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From Trial Court to the United States Supreme Court: Anatomy of a Free Speech Case: The Incredible Inside Story Behind the Theft of the St. Patrick's [Hardcover]

Paul J. Walkowski , William M. Connolly , Adolph Caso

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Product Details

  • Hardcover: 630 pages
  • Publisher: Branden Pub Co (May 1996)
  • Language: English
  • ISBN-10: 0828320128
  • ISBN-13: 978-0828320122
  • Product Dimensions: 23.6 x 15.8 x 4.2 cm
  • Shipping Weight: 1.1 Kg

Product Description

From Publishers Weekly

In early 1992, the Irish-American Gay, Lesbian and Bisexual Group of Boston (GLIB) petitioned to march in the St. Patrick's Day Parade, which was sponsored by the Allied War Veterans Council of South Boston. When their petition was rejected, a member of GLIB filed a lawsuit claiming the violation of his rights under the First Amendment. Three days before the parade, a Massachusetts Superior Court Judge ruled that GLIB should be allowed to march. That decision was subsequently upheld on appeal and not overturned until the time of the 1995 parade, when a Federal District judge ruled that the veterans group could bar members of GLIB. On June 19, the U.S. Supreme Court unanimously "upheld the right of private parade organizers around the U.S. to define their own speech in their own parades." Connolly, a Boston lawyer, and Walkowski (The Will of God) have written an extremely intricate and legalistic book that will be of interest mostly to the legal community. Photos.
Copyright 1996 Reed Business Information, Inc.

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Amazon.com: 5.0 out of 5 stars  4 reviews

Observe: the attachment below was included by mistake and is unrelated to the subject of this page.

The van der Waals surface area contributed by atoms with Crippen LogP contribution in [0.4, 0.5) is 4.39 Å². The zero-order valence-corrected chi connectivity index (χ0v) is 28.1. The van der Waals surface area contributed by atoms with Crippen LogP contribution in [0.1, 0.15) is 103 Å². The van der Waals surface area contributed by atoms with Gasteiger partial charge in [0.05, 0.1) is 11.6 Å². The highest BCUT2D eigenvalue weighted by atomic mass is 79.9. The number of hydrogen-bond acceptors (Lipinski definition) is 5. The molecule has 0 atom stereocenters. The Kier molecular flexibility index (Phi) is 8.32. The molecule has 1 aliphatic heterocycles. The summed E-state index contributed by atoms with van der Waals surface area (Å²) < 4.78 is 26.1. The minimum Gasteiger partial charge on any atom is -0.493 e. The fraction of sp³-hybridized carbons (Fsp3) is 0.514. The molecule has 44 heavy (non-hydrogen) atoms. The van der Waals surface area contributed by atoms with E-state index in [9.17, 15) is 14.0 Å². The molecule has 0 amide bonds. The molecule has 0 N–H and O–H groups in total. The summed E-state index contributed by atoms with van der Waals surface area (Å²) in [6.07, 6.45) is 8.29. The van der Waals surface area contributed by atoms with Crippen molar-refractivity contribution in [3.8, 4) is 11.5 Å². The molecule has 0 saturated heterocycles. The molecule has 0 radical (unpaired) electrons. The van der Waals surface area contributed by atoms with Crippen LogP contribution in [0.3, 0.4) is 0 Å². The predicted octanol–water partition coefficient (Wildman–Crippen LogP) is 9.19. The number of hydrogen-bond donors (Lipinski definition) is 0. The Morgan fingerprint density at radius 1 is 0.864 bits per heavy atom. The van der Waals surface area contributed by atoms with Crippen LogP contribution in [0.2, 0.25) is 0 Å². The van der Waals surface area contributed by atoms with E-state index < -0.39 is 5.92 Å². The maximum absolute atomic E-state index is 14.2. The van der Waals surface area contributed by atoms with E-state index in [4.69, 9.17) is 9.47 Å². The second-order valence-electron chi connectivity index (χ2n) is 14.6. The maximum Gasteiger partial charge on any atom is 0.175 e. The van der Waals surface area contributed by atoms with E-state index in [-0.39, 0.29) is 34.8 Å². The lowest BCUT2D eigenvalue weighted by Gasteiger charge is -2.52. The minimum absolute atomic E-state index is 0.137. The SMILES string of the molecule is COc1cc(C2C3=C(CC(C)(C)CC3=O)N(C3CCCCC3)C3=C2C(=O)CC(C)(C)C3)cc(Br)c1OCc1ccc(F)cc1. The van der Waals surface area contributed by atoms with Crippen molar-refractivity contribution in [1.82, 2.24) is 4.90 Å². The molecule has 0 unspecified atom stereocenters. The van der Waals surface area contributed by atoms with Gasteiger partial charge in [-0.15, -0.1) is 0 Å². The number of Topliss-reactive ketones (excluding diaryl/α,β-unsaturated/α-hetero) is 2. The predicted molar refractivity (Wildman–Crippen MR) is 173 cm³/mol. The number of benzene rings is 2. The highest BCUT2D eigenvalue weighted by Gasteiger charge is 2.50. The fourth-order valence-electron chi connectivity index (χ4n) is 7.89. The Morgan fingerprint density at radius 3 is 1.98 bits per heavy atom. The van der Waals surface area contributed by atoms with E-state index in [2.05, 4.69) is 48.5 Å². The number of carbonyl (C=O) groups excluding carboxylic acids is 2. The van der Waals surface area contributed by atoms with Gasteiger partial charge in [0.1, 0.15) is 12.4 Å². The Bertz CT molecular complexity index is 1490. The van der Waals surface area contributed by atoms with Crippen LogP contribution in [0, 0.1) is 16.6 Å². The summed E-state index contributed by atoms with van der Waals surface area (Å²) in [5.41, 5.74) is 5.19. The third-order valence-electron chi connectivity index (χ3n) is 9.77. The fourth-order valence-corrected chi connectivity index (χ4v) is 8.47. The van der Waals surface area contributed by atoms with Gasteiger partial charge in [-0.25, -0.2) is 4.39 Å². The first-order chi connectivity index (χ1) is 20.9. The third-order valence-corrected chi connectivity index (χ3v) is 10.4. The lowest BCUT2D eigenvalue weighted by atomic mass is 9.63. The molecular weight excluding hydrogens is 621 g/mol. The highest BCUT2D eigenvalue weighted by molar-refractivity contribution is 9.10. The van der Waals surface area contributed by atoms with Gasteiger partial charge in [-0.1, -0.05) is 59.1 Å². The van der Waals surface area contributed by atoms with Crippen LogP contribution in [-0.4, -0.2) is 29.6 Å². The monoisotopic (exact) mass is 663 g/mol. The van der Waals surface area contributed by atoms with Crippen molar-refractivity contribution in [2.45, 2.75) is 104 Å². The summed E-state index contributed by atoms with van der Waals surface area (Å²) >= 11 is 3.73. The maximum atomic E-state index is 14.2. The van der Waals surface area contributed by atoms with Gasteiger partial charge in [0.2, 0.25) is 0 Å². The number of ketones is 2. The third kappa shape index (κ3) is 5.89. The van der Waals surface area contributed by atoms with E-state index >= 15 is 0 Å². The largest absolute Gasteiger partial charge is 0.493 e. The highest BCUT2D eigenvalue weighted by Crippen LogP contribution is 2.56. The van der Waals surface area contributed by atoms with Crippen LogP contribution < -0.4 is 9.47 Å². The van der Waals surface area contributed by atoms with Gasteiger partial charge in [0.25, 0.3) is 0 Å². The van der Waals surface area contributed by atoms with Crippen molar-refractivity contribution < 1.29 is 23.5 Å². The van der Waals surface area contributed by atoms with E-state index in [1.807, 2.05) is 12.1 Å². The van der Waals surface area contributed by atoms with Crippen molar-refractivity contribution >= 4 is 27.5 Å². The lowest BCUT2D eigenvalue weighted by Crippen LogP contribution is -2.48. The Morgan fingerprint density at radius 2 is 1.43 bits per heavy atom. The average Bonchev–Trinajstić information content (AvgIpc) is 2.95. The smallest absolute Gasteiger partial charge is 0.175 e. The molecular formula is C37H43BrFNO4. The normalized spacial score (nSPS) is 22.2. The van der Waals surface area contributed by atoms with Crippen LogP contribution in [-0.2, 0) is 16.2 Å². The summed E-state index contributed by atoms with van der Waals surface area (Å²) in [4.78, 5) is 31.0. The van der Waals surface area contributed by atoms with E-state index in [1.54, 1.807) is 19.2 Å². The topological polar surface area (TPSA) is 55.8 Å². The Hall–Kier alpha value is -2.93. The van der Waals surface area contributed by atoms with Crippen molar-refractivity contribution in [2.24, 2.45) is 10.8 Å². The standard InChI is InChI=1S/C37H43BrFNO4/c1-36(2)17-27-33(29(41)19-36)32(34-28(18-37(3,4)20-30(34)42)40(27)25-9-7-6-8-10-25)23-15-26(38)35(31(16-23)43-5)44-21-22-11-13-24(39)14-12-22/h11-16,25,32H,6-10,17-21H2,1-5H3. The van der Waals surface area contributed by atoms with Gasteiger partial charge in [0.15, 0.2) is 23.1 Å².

1 of 1 people found the following review helpful
5.0 out of 5 stars Pure and Simple a great book about the law! Jan. 9 2000
By Michael J Woznicki - Published on Amazon.com
The first amendment gives us the right to free speech and for the most part this is a fairly simple concept right? Well in 1994 in Massachusetts this became a complex legal issue that turned a simple parade into chaos.
Riveting from beginning to the very end, this 600-page fact filled legal expose on how our court system really works, is like nothing else you'll ever read. The authors take you on a journey from the state court right the steps of the highest court in the land.
Using actual trial transcripts and painstaking detail, the author's leave no stone unturned. I was simply amazed at how much information was packed into the book. I was simply astounded by the way the system works.
Law professors and students of law need to take and read this work. It is most likely the best book of the first amendment law. A great work in the legal field and a very good read - well done!
1 of 1 people found the following review helpful
5.0 out of 5 stars Well-writen First Amendment primer. Aug. 4 1998
By A Customer - Published on Amazon.com
As an attorney, what I found most interesting about this book was the use of trial transcripts to help frame the debate on the larger First Amendment constitutional issues. The authors did a superb job of telling a complex story from beginning to end. I would recommend some of my old professors take a close look at this work, and consider using it in trial advocacy and constitutional law classes. I don't remember anything like this when I was at school, but can say it told me a lot more about how the judicial process works than I learned in the classroom.
5.0 out of 5 stars Comprehensive and Informative June 8 1998
By A Customer - Published on Amazon.com
By far, this book tops all others on how our courts operate. The authors have given a detailed look at the legal system at every level, state and federal, and cover so much territory in so short a space that the book borders on being overwhelming. This is the definitive book on "process". Using rich citation to trial transcripts the authors show in meticulous detail how some judges try to unwrap constitutional guarantees to achieve what they think the law shoud be. I read three other works which aspired to this detail: "Out of Order", "Civil Action" and "Closed Chambers" and can state that none were as insightful as this. This is truly a remarkable work, and should be mandatory reading in every law school in this country.
5.0 out of 5 stars Book reviews Jan. 1 1997
By A Customer - Published on Amazon.com
"Riveting..." National Law Journal;
"Compelling... well-written..." Bimonthly Review of Law Books;
"Tremendously engaging..." AOB News;
"One of the most informativbe law books I have read..." Journal of the Indiana Bar Assoc.;
"Chilling, troubling, Kafkaesque..." Prof. Charles E. Rounds Jr., Suffolk Law School

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